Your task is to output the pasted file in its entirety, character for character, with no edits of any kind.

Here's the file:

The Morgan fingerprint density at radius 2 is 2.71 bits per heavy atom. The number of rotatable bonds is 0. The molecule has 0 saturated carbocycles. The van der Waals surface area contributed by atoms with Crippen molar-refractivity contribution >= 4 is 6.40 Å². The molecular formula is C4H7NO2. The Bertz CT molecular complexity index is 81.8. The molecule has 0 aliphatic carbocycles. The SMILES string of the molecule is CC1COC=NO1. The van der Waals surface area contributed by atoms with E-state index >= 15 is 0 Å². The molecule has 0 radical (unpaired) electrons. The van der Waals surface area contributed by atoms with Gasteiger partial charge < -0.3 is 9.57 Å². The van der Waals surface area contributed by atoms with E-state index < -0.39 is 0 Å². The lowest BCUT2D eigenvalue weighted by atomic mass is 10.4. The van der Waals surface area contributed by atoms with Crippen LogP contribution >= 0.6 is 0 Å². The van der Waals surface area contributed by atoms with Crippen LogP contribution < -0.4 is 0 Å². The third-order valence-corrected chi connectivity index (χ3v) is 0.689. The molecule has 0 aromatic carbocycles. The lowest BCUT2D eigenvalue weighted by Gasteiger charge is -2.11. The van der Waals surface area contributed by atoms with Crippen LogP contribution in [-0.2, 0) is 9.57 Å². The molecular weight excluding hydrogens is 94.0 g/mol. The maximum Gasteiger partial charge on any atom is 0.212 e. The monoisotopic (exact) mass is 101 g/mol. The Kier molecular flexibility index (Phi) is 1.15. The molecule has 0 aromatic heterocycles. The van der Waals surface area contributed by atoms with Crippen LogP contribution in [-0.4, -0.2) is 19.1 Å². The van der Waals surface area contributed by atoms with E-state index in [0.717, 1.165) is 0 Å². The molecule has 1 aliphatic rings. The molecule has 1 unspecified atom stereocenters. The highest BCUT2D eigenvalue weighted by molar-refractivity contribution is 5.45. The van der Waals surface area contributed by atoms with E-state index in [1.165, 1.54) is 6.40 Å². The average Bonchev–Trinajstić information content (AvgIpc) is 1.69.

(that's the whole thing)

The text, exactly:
The Morgan fingerprint density at radius 2 is 2.71 bits per heavy atom. The number of rotatable bonds is 0. The molecule has 0 saturated carbocycles. The van der Waals surface area contributed by atoms with Crippen molar-refractivity contribution >= 4 is 6.40 Å². The molecular formula is C4H7NO2. The Bertz CT molecular complexity index is 81.8. The molecule has 0 aliphatic carbocycles. The SMILES string of the molecule is CC1COC=NO1. The van der Waals surface area contributed by atoms with E-state index >= 15 is 0 Å². The molecule has 0 radical (unpaired) electrons. The van der Waals surface area contributed by atoms with Gasteiger partial charge < -0.3 is 9.57 Å². The van der Waals surface area contributed by atoms with E-state index < -0.39 is 0 Å². The lowest BCUT2D eigenvalue weighted by atomic mass is 10.4. The van der Waals surface area contributed by atoms with Crippen LogP contribution >= 0.6 is 0 Å². The van der Waals surface area contributed by atoms with Crippen LogP contribution < -0.4 is 0 Å². The third-order valence-corrected chi connectivity index (χ3v) is 0.689. The molecule has 0 aromatic carbocycles. The lowest BCUT2D eigenvalue weighted by Gasteiger charge is -2.11. The van der Waals surface area contributed by atoms with Crippen LogP contribution in [-0.2, 0) is 9.57 Å². The molecular weight excluding hydrogens is 94.0 g/mol. The maximum Gasteiger partial charge on any atom is 0.212 e. The monoisotopic (exact) mass is 101 g/mol. The Kier molecular flexibility index (Phi) is 1.15. The molecule has 0 aromatic heterocycles. The van der Waals surface area contributed by atoms with Crippen LogP contribution in [-0.4, -0.2) is 19.1 Å². The van der Waals surface area contributed by atoms with E-state index in [0.717, 1.165) is 0 Å². The molecule has 1 aliphatic rings. The molecule has 1 unspecified atom stereocenters. The highest BCUT2D eigenvalue weighted by molar-refractivity contribution is 5.45. The van der Waals surface area contributed by atoms with E-state index in [1.165, 1.54) is 6.40 Å². The average Bonchev–Trinajstić information content (AvgIpc) is 1.69.